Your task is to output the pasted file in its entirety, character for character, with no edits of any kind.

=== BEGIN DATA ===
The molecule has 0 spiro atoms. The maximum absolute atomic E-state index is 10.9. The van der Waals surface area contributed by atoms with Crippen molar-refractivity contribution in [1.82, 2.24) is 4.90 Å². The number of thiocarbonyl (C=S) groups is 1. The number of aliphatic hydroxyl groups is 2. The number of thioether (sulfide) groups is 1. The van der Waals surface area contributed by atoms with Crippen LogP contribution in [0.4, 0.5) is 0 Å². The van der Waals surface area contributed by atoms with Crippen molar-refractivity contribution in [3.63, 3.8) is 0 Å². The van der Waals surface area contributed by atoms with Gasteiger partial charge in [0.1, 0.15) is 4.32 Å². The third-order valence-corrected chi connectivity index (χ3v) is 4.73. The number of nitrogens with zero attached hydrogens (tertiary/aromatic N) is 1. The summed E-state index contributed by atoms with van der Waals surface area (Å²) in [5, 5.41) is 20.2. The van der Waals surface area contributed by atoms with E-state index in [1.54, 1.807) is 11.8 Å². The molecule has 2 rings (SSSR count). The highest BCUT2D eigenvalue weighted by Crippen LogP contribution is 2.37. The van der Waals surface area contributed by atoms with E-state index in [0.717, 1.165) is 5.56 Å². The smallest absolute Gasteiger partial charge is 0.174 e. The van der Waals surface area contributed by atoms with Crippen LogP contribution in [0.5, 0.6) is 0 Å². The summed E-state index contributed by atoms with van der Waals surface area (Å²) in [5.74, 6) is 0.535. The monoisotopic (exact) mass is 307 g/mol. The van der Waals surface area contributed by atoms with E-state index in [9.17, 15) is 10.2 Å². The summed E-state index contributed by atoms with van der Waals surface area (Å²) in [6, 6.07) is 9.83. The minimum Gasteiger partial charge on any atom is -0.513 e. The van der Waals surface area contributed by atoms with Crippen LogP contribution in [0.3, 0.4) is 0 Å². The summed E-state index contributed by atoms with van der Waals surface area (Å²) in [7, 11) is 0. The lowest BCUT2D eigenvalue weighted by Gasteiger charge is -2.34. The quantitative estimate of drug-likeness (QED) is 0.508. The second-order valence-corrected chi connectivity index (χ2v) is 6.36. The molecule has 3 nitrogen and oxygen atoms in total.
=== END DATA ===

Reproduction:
The molecule has 0 spiro atoms. The maximum absolute atomic E-state index is 10.9. The van der Waals surface area contributed by atoms with Crippen molar-refractivity contribution in [1.82, 2.24) is 4.90 Å². The number of thiocarbonyl (C=S) groups is 1. The number of aliphatic hydroxyl groups is 2. The number of thioether (sulfide) groups is 1. The van der Waals surface area contributed by atoms with Crippen LogP contribution in [0.4, 0.5) is 0 Å². The van der Waals surface area contributed by atoms with Crippen molar-refractivity contribution in [3.63, 3.8) is 0 Å². The van der Waals surface area contributed by atoms with Gasteiger partial charge in [0.1, 0.15) is 4.32 Å². The third-order valence-corrected chi connectivity index (χ3v) is 4.73. The number of nitrogens with zero attached hydrogens (tertiary/aromatic N) is 1. The summed E-state index contributed by atoms with van der Waals surface area (Å²) in [5, 5.41) is 20.2. The van der Waals surface area contributed by atoms with E-state index in [1.54, 1.807) is 11.8 Å². The molecule has 2 rings (SSSR count). The highest BCUT2D eigenvalue weighted by Crippen LogP contribution is 2.37. The van der Waals surface area contributed by atoms with E-state index in [0.717, 1.165) is 5.56 Å². The smallest absolute Gasteiger partial charge is 0.174 e. The van der Waals surface area contributed by atoms with Crippen LogP contribution in [0.5, 0.6) is 0 Å². The summed E-state index contributed by atoms with van der Waals surface area (Å²) in [5.74, 6) is 0.535. The monoisotopic (exact) mass is 307 g/mol. The van der Waals surface area contributed by atoms with E-state index in [9.17, 15) is 10.2 Å². The summed E-state index contributed by atoms with van der Waals surface area (Å²) in [6, 6.07) is 9.83. The minimum Gasteiger partial charge on any atom is -0.513 e. The van der Waals surface area contributed by atoms with Crippen LogP contribution in [0.3, 0.4) is 0 Å². The summed E-state index contributed by atoms with van der Waals surface area (Å²) in [7, 11) is 0. The lowest BCUT2D eigenvalue weighted by Gasteiger charge is -2.34. The quantitative estimate of drug-likeness (QED) is 0.508. The second-order valence-corrected chi connectivity index (χ2v) is 6.36. The molecule has 3 nitrogen and oxygen atoms in total.